Missouri wins waiver from No Child Left Behind rules
Missouri will be freed from the mandates of the No Child Left Behind, the federal Department of Education announced Friday.
By having its application for a waiver be one of five accepted by Washington, Missouri will be able to use its own system of accountability for public schools to identify which ones need help instead of using the often criticized standards that were put into place during the administration of George W. Bush.
Congress has been unable to come to any agreement on how to reauthorize and change those provisions, in an effort now known as the Elementary and Secondary Education Act, so the Obama administration offered waivers to states that could show their methods of gauging school progress would reach the same goal.
What changes can Missouri families expect as a result of the waiver?
Margie Vandeven, assistant commissioner for the office of quality schools, said that instead of the sometimes confusing array of reports gauging the progress of districts across the state, education officials will be issuing only one -- the annual performance report.
She noted that that report at times has conflicted with the adequate yearly progress report that had been mandated by No Child Left Behind. Scores on MAP tests will still be part of the performance report, but it will also include other measures such as attendance and how well students are being prepared for college or careers.
Vandeven also noted that because of the waiver, federal funds that had been distributed on a fairly rigid basis determined by Washington will now be doled out to districts on a more flexible basis. She said the resources will be focused on fewer schools, those demonstrating the greatest need, so they should be more effective in improving academic achievement.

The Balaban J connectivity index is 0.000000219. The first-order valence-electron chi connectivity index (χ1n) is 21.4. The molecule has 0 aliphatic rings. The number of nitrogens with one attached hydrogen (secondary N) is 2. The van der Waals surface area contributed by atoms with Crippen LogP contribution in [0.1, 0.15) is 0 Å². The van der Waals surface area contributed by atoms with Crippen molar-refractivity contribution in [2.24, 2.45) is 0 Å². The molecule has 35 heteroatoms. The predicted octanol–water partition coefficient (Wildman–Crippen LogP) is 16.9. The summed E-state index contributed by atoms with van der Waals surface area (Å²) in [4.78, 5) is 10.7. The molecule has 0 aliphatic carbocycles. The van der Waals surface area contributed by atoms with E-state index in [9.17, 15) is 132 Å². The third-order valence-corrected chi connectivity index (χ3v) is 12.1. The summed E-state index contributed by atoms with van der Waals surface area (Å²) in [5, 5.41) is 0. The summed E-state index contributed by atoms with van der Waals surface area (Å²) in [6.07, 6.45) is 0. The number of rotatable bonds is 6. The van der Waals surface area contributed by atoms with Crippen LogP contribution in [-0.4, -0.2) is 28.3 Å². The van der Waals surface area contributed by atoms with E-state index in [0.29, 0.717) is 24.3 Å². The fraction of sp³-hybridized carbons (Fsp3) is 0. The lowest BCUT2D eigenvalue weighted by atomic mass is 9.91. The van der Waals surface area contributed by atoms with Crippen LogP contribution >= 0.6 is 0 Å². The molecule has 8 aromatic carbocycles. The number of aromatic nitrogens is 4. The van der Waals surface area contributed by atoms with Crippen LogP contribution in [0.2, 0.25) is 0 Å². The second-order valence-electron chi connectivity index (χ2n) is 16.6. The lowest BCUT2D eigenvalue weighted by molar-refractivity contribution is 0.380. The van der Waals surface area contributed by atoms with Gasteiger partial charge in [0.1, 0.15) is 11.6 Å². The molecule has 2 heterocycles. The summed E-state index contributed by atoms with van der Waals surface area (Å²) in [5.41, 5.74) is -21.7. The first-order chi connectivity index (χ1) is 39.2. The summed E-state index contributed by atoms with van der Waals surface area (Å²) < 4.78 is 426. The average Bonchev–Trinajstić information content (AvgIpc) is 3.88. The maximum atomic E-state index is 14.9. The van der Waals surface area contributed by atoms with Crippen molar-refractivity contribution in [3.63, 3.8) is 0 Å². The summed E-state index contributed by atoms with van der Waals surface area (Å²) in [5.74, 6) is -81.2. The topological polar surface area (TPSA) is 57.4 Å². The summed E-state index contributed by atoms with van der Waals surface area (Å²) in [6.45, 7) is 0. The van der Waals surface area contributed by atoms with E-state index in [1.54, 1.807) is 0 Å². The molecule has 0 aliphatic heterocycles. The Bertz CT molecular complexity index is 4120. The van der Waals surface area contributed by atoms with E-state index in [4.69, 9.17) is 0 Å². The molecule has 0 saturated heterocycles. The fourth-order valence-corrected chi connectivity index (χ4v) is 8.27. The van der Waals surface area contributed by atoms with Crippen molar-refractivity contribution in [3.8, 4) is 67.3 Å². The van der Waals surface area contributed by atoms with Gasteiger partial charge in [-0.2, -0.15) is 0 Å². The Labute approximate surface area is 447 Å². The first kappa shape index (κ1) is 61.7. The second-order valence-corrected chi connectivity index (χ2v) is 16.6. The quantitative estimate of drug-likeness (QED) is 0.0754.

"This isn't about sanctions," Vandeven said. "This is about providing support that will help."
The federal waiver program concentrated on three areas:
- Expectations for all students to graduate ready for college or a career
- Accountability and support from the state to bolster student achievement
- Support for effective leadership and instruction
"We are celebrating the approval of Missouri's ESEA waiver, and we greatly appreciate the hard work and feedback of all those who were involved," said Missouri Commissioner of Education Chris L. Nicastro in a statement.
"While this is the culmination of the application process, the real effort is just beginning. Our goal is to ensure that all students graduate from high school college- and career-ready and for Missouri to become one of the top 10 states in education by the year 2020."
The waiver will go into effect immediately for the 2012-13 school year, although there will be some implementation and phase in throughout the year.
In a letter to Nicastro, Education Secretary Arne Duncan cited a number of reasons that the Missouri waiver was granted: